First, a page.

July 18 2014
Should people with strong religious convictions prepare to violate their beliefs or steer clear of corporate activity in the United States?
Should Hobby Lobby, owned by evangelical Christians who opposed having to pay for coverage of abortion-inducing drugs, have shut down its 575 outlets across the U.S. rather than challenging the federal government’s contraception mandate in court?
Absurd as it sounds, Senator Chuck Schumer seems to be proposing just that. Schumer was one of the backers of a bill, mercifully blocked in the Senate for now, that would have overridden the Supreme Court’s protection of Hobby Lobby’s religious freedom.
Some commentators have summed up what Schumer said after the Hobby Lobby ruling this way: your faith or your company. Unfortunately, that synopsis of what the senator said is neither flip nor off base.
"We wouldn’t tell the owners of Hobby Lobby to convert to a different religion or disobey their religion," the New York Democrat said. "But we don’t say that they have to open up a company. And go sell toys, or hobby kits.” For good measure, Schumer added, “We don’t have any [Hobby Lobby outlets] in New York, so I don’t know exactly what they sell.”
So is this religious liberty in the United States circa 2014, as seen by one of the most prominent members of the political class: you don't have to convert (hey, thanks!) but nor should you count on being able to conduct your businesses in accordance with your consciences? Like the English Catholics who were precluded from going to universities or engaging in certain activities, including serving in Parliament, evangelicals and other devout religious citizens in the U.S. should, as Schumer sees it, not be able to undertake certain economic activities unless they do so with the knowledge that they may have to sell out or compromise on the matter of their religious liberty if the government comes up with some new regulation.
Schumer is a denizen of the secular Northeast where evangelical Christians are in some spots as exotic as crepe paper and other hobby supplies, but one would hope that even sophisticated Manhattanites would recognize that this puts our country on a troubling path, in which the government has the right to make it difficult for the devout to fully participate in our society while observing their religious views.
Let’s suppose for the sake of argument that Hobby Lobby, unable to get a hearing before the Supreme Court, simply had stopped selling toys and hobby kits rather than doing something that its owners, the Green family, believe to be profoundly morally culpable. Stranger things have happened.
If Hobby Lobby had followed the Schumer Diktat and shut down it’s $3 billion dollar enterprise, 23,000 Hobby Lobby employees would have lost their jobs. Being unemployed, especially in this economy, is arguably a more dire situation than being without free access to one of the four contraception drugs that the Greens objected to providing (they have no problem with the other sixteen on the FDA-approved list for insurance coverage).
Let loose into the current economy, many of Hobby Lobby's employees might have a hard time replacing their lost jobs. That's because, in part on account of the Green family’s religious convictions, a gig at Hobby Lobby pays better than many of the jobs the Obama administration brags about adding whenever there is the slightest uptick in a jobs report. In 2013, Hobby Lobby raised its lowest wage to $14 for full-time employees and $9.50 for part-time employees. Around 16,000 Hobby Lobby employees are full-time.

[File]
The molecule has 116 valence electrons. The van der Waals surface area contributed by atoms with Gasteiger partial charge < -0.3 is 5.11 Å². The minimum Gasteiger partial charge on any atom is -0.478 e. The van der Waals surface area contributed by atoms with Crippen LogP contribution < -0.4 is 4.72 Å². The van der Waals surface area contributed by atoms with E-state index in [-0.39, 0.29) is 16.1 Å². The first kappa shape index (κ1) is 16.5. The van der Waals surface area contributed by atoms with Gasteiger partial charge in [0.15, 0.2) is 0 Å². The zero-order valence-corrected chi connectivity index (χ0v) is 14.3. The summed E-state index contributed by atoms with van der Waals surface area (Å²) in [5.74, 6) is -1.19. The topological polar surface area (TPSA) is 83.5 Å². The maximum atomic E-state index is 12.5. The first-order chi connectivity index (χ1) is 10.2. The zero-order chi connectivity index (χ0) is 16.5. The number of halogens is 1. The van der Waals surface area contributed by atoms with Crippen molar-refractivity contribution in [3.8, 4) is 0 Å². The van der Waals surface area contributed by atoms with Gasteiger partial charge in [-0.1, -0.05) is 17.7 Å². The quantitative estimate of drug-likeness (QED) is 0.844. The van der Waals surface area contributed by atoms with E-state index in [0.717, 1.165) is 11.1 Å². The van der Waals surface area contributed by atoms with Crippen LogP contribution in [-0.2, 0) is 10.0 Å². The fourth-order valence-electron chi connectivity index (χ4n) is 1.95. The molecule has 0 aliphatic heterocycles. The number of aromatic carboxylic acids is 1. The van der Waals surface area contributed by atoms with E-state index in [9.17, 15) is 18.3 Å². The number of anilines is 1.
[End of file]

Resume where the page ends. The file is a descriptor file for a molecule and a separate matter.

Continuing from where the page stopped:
Unlike all too many other businesses, Hobby Lobby is growing. It expects to add new locations—and with these new locations new jobs—this year. No one is compelled to work for the company of course, but many workers are not only attracted to these higher-than-typical wages, but also with the comparatively generous benefit package Hobby Lobby offers. Though they lack the full complement of contraceptive coverage, full-time Hobby Lobby employees are eligible to enroll in a generous benefit plan that includes medical, dental, prescription drugs, plus with long-term disability and life insurance.
Hobby Lobby offers a 401(k) plan with a generous match from the company. The headquarters boasts an on-site health clinic open to all full-time employees and family members who are covered under the company’s health insurance plan.
It wouldn’t just be those out-of-work former Hobby Lobby employees affected by the closing of the company. The company’s suppliers would also feel an impact. Since Hobby Lobby stocks around 65,000 items, we can assume quite a few of the company’s vendors would suffer, too.
Schumer, of course, is probably bluffing—he figures that people like the Greens will come to their senses and buckle before doing anything as drastic as going out of business for the sake of their consciences. He shouldn’t be so sure. Some business people would see the wisdom of bending to regulations they originally opposed; but others would not. Religious conviction has a way of confounding the secular.
Religious liberty is a bedrock of American tradition, and there is simply no need to close the doors of the economy to religious employers. Rather than cavalierly suggesting that corporations such as Hobby Lobby have no place in the United States, Schumer could better serve his constituents by trying to lure a Hobby Lobby into New York. I’m told the city could use some new businesses.